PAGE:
The tech giant said in a letter to a federal judge in Brooklyn that it has objected to nearly all of the requests, while it is awaiting more information in two of them. The cases have been brought across the country, including in California, New York, Massachusetts, Ohio and Illinois.
Federal prosecutors, however, contend that Apple is “misleading” the judge, according to the government’s filing this week in response to Apple’s letter. The prosecutors note that Apple “did not file objections to any of the orders” in those cases, but rather “simply deferred complying with them.” They argue that “the overwhelming weight of law and precedent continues to support the government’s application in this case.”
But rather than issuing an order to compel Apple, as the judge in the San Bernardino case and others have done, the Brooklyn judge instead sought arguments from both the government and Apple, and expressed his own doubts about whether a 227-year-old law, the All Writs Act, actually empowers the court to force Apple’s compliance.
Apple then took its first legal stand against the application of the centuries’ old act, arguing that this is a question for Congress, not the courts.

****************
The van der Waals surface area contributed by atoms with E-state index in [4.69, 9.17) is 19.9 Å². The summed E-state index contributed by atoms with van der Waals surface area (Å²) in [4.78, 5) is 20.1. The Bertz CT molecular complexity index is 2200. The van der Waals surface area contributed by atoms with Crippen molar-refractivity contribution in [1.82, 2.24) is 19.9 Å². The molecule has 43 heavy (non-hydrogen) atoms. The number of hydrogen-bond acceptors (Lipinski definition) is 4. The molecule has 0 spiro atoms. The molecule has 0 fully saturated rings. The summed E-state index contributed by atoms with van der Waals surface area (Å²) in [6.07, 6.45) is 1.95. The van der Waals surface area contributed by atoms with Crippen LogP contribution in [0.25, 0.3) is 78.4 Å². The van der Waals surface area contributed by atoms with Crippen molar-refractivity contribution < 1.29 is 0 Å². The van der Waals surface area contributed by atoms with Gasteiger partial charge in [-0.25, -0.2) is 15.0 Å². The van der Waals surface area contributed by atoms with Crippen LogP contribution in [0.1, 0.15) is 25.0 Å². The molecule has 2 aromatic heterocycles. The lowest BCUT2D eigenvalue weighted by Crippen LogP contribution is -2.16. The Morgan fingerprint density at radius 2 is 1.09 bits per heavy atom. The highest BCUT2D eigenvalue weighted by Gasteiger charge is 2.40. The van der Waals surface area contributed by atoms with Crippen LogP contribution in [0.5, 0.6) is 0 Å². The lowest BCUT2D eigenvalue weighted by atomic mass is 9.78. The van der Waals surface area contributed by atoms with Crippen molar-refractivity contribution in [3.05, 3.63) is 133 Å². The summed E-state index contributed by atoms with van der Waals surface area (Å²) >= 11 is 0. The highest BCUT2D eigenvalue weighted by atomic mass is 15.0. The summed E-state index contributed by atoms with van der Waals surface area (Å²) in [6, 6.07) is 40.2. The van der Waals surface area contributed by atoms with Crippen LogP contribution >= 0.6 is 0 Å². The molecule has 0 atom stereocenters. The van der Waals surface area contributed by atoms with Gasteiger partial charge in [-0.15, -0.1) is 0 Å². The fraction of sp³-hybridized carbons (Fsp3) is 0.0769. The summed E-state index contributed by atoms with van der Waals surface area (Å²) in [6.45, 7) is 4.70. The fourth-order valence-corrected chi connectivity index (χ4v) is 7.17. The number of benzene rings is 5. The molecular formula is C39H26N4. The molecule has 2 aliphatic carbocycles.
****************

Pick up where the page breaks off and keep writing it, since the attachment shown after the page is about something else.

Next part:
“Apple doesn’t do this and never did this voluntarily,” argued Apple attorney Marc Zwillinger in a hearing last fall. “This is the question of the time. Which is, ‘What is the balance between privacy and government access today?’ And Congress needs to speak to that.”
A ruling from the Brooklyn judge could come at any time, but no matter which way the case goes, the decision would not be binding on the judge in the San Bernardino case.
Federal prosecutors said that Apple has the exclusive technical means to assist the government in completing its search.
However, in an open letter, Apple said the government is asking the company to create “backdoor” access to the locked phone that would threaten the security of all of its customers.
Apple is expected to formally file its legal objections to the government’s demand by week’s end.